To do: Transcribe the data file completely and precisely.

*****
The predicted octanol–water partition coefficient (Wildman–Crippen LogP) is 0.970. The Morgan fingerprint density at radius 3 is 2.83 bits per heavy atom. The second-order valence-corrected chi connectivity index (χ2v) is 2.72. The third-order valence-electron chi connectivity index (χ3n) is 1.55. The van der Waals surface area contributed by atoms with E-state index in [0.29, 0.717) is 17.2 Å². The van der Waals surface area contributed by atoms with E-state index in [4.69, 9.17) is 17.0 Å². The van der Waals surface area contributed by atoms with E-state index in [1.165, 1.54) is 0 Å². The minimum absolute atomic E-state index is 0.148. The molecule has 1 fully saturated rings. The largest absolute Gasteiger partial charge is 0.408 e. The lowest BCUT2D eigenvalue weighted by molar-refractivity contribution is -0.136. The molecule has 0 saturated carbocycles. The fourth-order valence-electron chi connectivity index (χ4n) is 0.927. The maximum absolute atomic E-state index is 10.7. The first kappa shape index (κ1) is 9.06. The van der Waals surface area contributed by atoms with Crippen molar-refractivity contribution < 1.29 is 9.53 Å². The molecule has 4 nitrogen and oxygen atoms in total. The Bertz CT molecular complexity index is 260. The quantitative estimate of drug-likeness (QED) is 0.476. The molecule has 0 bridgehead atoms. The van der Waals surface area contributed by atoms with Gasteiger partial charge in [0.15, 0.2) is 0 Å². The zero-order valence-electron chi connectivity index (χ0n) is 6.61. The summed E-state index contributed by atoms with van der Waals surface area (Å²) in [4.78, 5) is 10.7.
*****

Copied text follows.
The predicted octanol–water partition coefficient (Wildman–Crippen LogP) is 0.970. The Morgan fingerprint density at radius 3 is 2.83 bits per heavy atom. The second-order valence-corrected chi connectivity index (χ2v) is 2.72. The third-order valence-electron chi connectivity index (χ3n) is 1.55. The van der Waals surface area contributed by atoms with E-state index in [0.29, 0.717) is 17.2 Å². The van der Waals surface area contributed by atoms with E-state index in [4.69, 9.17) is 17.0 Å². The van der Waals surface area contributed by atoms with E-state index in [1.165, 1.54) is 0 Å². The minimum absolute atomic E-state index is 0.148. The molecule has 1 fully saturated rings. The largest absolute Gasteiger partial charge is 0.408 e. The lowest BCUT2D eigenvalue weighted by molar-refractivity contribution is -0.136. The molecule has 0 saturated carbocycles. The fourth-order valence-electron chi connectivity index (χ4n) is 0.927. The maximum absolute atomic E-state index is 10.7. The first kappa shape index (κ1) is 9.06. The van der Waals surface area contributed by atoms with Crippen molar-refractivity contribution < 1.29 is 9.53 Å². The molecule has 4 nitrogen and oxygen atoms in total. The Bertz CT molecular complexity index is 260. The quantitative estimate of drug-likeness (QED) is 0.476. The molecule has 0 bridgehead atoms. The van der Waals surface area contributed by atoms with Gasteiger partial charge in [0.15, 0.2) is 0 Å². The zero-order valence-electron chi connectivity index (χ0n) is 6.61. The summed E-state index contributed by atoms with van der Waals surface area (Å²) in [4.78, 5) is 10.7.